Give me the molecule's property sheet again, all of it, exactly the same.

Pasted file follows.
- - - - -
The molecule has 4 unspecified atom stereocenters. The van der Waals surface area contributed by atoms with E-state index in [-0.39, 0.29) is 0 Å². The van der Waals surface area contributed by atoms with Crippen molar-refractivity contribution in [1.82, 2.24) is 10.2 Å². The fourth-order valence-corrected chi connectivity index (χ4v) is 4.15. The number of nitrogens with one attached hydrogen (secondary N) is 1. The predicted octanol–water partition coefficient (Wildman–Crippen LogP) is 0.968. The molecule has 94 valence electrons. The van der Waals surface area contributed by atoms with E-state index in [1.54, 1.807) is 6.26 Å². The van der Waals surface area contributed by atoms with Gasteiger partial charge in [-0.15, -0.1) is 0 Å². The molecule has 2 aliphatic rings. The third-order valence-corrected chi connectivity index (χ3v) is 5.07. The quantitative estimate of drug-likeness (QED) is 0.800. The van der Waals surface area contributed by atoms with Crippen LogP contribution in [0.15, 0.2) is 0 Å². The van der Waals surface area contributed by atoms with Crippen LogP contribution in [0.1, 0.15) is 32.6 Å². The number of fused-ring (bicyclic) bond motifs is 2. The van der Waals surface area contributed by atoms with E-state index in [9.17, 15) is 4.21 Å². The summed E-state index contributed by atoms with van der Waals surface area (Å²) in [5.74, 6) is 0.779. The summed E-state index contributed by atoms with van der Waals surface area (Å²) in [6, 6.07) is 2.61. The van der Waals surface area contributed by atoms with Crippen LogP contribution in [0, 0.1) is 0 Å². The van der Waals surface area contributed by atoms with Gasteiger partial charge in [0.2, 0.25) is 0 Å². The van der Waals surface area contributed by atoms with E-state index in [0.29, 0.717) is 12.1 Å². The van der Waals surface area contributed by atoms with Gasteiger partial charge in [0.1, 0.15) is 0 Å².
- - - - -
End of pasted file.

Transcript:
The molecule has 4 unspecified atom stereocenters. The van der Waals surface area contributed by atoms with E-state index in [-0.39, 0.29) is 0 Å². The van der Waals surface area contributed by atoms with Crippen molar-refractivity contribution in [1.82, 2.24) is 10.2 Å². The fourth-order valence-corrected chi connectivity index (χ4v) is 4.15. The number of nitrogens with one attached hydrogen (secondary N) is 1. The predicted octanol–water partition coefficient (Wildman–Crippen LogP) is 0.968. The molecule has 94 valence electrons. The van der Waals surface area contributed by atoms with E-state index in [1.54, 1.807) is 6.26 Å². The van der Waals surface area contributed by atoms with Gasteiger partial charge in [-0.15, -0.1) is 0 Å². The molecule has 2 aliphatic rings. The third-order valence-corrected chi connectivity index (χ3v) is 5.07. The quantitative estimate of drug-likeness (QED) is 0.800. The van der Waals surface area contributed by atoms with Crippen LogP contribution in [0.15, 0.2) is 0 Å². The van der Waals surface area contributed by atoms with Crippen LogP contribution in [0.1, 0.15) is 32.6 Å². The number of fused-ring (bicyclic) bond motifs is 2. The van der Waals surface area contributed by atoms with E-state index in [9.17, 15) is 4.21 Å². The summed E-state index contributed by atoms with van der Waals surface area (Å²) in [5.74, 6) is 0.779. The summed E-state index contributed by atoms with van der Waals surface area (Å²) in [6, 6.07) is 2.61. The van der Waals surface area contributed by atoms with Crippen LogP contribution in [0, 0.1) is 0 Å². The van der Waals surface area contributed by atoms with Gasteiger partial charge in [0.2, 0.25) is 0 Å². The van der Waals surface area contributed by atoms with E-state index in [0.29, 0.717) is 12.1 Å². The van der Waals surface area contributed by atoms with Gasteiger partial charge in [0.1, 0.15) is 0 Å².